There is no way to control Antarctic glaciers from the long-term soil level. On the other hand, scientists use data from satellite or airborne instruments to observe features that change as a glacier melts, such as flow velocity and surface height.
Another changing feature is the glacier land line: the place near the edge of the continent where it extends from the bed and begins to float to the sea water. Many Antarctic glaciers extend for miles beyond their dirt lines, floating over the open ocean.
In the same way that a boat on the ground can float again when the weight of its cargo is removed, a glacier that loses ice weight can float on the ground where it used to stick. When this happens, the ground line is removed in the interior. This exposes more part of the bottom of the glacier to the sea water, increasing the likelihood that the melting speed will accelerate.
An irregular retreat
For Thwaites, "we are discovering different withdrawal mechanisms," Millilo said. The different processes in several parts of the facade of 100 kilometers long (160 kilometers in length) of the glacier are putting the rates of withdrawal from the ground line and the loss of ice away from the synchronization.
The huge cavity is located under the main trunk of the glacier on its western side, the farthest side of the Western Antarctic Peninsula. In this region, as the tide rises and falls, the ground line retreats and advances in an area of 2 to 3 miles (3 to 5 kilometers). The glacier has been disappeared from a crest to the rock of the ground at a constant rate of about 0.4 to 0.8 miles (0.6 to 0.8 kilometers) the year of of 1992. Despite this stable rate of withdrawal from the land line, the fusion rate on this side of the glacier is extremely high.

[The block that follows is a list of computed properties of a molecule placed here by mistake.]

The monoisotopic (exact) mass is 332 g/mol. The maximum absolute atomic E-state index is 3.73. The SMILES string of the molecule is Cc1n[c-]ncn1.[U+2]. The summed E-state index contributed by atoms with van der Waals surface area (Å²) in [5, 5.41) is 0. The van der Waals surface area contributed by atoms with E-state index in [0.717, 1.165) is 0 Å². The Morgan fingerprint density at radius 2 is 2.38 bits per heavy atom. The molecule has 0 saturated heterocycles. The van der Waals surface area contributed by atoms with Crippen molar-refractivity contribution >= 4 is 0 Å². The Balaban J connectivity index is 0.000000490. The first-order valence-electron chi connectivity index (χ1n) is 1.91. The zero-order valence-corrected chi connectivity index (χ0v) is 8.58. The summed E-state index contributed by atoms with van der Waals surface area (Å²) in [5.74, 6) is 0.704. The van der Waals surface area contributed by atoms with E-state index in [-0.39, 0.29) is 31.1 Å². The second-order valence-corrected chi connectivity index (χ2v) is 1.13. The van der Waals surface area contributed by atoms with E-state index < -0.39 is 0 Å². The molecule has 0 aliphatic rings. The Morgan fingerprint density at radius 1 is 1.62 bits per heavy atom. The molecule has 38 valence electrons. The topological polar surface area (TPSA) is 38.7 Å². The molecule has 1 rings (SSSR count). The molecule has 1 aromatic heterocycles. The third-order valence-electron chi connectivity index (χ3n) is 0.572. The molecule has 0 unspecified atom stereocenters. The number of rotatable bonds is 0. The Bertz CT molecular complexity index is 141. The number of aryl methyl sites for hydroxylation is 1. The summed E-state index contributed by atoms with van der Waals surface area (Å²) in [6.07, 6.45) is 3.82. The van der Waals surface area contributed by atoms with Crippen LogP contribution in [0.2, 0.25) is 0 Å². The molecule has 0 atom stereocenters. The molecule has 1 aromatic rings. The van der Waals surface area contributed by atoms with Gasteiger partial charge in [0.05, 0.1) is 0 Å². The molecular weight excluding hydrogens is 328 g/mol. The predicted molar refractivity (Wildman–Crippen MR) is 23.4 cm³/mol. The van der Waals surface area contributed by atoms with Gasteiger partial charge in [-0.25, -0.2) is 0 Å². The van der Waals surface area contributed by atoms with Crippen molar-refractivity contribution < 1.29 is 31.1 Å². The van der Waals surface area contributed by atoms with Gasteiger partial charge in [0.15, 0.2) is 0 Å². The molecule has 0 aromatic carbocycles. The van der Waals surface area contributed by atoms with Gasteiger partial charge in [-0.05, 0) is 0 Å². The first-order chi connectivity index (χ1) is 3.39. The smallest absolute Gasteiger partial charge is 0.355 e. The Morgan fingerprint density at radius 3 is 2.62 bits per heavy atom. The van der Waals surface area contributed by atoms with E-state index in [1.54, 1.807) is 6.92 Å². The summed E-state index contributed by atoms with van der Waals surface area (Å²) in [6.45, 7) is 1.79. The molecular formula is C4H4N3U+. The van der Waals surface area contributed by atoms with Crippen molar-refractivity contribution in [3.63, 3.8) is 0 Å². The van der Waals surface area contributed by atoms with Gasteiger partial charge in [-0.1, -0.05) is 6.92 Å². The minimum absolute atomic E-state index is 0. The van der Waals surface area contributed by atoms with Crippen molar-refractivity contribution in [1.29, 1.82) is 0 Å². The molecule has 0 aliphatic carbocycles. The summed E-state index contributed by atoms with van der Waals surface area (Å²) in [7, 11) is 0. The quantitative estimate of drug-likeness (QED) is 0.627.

"On the eastern part of the glacier, the removal of the land line passes through small channels, perhaps one kilometer wide, such as the fingers that reach below the glacier to melt it from the bottom," goes say Milillo In this region, the rate of removal of the land line doubled from 0.4 miles (0.6 kilometers) in the year from 1992 to 2011 at 0.8 miles (1.2 kilometers) the year from 2011 to 2017. Even with this accelerated retreat, however, the fusion rates on this side of the glacier are lower than on the west side.
These results point out that the interactions between ice and ocean are more complex than previously understood.
Milillo hopes the new results will be useful for researchers at the Thwaites Glacier International Collaboration as they prepare for their field work. "These data are essential for field parties to focus on the areas where the action is, because the ground line quickly retreats with complex spatial patterns," he said.
"Understanding the details about how the ocean undoes this glacier is essential to project its impact on the rise in sea levels in the coming decades," said Rignot.
The Milillo document and its co-authors of the journal Science Advances are titled "Heterogeneous removal and ice melting of the Thwaites Glacier, Western Antarctic." The authors were from the University of California, Irvine; the German Aerospace Center of Munich, Germany; and the Grenoble Alpes university in Grenoble, France.